Next week the Law School will be hosting its annual Fall Ball. Fall Ball is an official Law School event, hosted and funded by the Office of Student Affairs, and not the SBA. In response to property damage and other issues during last year’s Fall Ball, the Dean’s office decided to limit the student body to two drinks per person. Beginning last Spring, the SBA embarked on a series of discussions with the administration to advocate for more drink tickets at the official Law School semesterly parties (Fall Ball and Spring Fling). As a result of these discussions, the Dean’s Office made an offer to the SBA that they would increase the number of drink tickets to three tickets per student if the SBA would agree to indemnify a proportion of any property damage out of its budget. The SBA Board did not deem it appropriate to put student activities funds and other student monies at risk, and have the entire student budget contingent on the potential actions of individuals. The SBA refused the offer, and Fall Ball will be limited to two drink tickets per student, as Spring Fling was last year.

What a fracking ridiculous joke of an offer from the administration.  All of the SBA’s funds come from the school.  The administration knows the SBA couldn’t possibly pay for any damages because the administration hasn’t given the SBA that kind of money.

Personally though, I think our SBA should have accepted the offer.  What’s the worst that could happen?  We damage the school in a three-drink rampage, the school asks the SBA to hand over the cash, and the SBA informs the school of how incredibly unpopular it would be to rob every student organization of their funding.  Odds are the school would just give a big “harumph,” pay for the damages itself, and limit students to two drinks at the next party.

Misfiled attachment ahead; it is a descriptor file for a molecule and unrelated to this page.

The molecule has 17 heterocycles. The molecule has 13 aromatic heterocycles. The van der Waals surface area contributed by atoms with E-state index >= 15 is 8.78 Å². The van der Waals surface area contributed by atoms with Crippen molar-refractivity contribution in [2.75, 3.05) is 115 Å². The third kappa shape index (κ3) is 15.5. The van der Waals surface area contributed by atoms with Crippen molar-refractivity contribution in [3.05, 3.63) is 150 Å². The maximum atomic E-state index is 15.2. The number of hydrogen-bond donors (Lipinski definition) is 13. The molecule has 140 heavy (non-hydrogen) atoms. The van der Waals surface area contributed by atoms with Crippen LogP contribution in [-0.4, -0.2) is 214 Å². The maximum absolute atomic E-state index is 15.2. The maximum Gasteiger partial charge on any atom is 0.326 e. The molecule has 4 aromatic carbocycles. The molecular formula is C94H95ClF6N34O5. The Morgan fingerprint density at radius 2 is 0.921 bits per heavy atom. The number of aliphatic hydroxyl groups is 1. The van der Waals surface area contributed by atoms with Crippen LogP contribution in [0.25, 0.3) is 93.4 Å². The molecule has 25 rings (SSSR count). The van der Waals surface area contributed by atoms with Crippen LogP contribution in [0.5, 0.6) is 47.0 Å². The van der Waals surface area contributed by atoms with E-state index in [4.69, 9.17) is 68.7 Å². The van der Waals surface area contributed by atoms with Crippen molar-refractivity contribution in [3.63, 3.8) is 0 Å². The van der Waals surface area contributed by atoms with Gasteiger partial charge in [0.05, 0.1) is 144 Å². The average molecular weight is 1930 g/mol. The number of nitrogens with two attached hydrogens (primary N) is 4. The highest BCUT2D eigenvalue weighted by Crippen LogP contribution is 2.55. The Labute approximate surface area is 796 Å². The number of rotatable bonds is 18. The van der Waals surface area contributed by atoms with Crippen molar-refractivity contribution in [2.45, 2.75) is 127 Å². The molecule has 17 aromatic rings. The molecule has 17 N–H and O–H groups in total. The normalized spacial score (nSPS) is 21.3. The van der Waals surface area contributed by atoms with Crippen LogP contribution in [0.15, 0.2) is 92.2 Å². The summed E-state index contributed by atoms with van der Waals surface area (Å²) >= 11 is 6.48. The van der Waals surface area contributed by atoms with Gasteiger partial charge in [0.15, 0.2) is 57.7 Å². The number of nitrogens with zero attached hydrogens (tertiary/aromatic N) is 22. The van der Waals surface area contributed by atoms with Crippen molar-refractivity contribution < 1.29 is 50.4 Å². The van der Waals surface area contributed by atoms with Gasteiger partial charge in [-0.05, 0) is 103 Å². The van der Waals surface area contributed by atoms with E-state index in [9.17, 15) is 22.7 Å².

Even if they did pull funding for all future parties, how hard is it to round up a few 3Ls with money left over from summer jobs to spring for a case of Yellow Tail and a couple PBR kegs?  Yeah, that’s the shit they served at our parties.  A two-drink maximum is a reprieve.

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Posted in Uncategorized on March 4th, 2010 by bl1y

[Update: Go here for my revised ICWA help.]

It’s ICWA time again at NYU School of Law.  ICWA is the Indian Child Welfare Act, which is the main statute involved in the NYU lawyering program’s largest project of the year, a brief on a pre-trial motion along with an oral argument before a judge or attorney playing a judge.

I was reminded that it’s that time of year again when I looked at the search engine queries that have brought people to this site.  A search for “icwa nyu” is almost certainly from someone trying to find a lawyering program alumnus who has posted their old memo or other useful information.

If that’s you and you’d like some help, simply e-mail me at nycbl1y@gmail.com and I’ll be more than happy to give some advice.  I promise not to turn you in, and you can create a gmail account with a fake name if you’re worried.  It’s been a while since I did the ICWA project, but there are some things I remember learning from my judge that were incredibly important, and which my lawyering professor never mentioned or even appeared aware of.

Think this is cheating?  Meh.  Lawyering is ungraded, so your doing better does not hurt anyone else.  I’m not going to write your memo for you, I’m just going to give you tips that will help you write a better memo.  Basically, all you’re doing is learning how to be a more effective advocate, which is exactly what lawyering is supposed to teach you.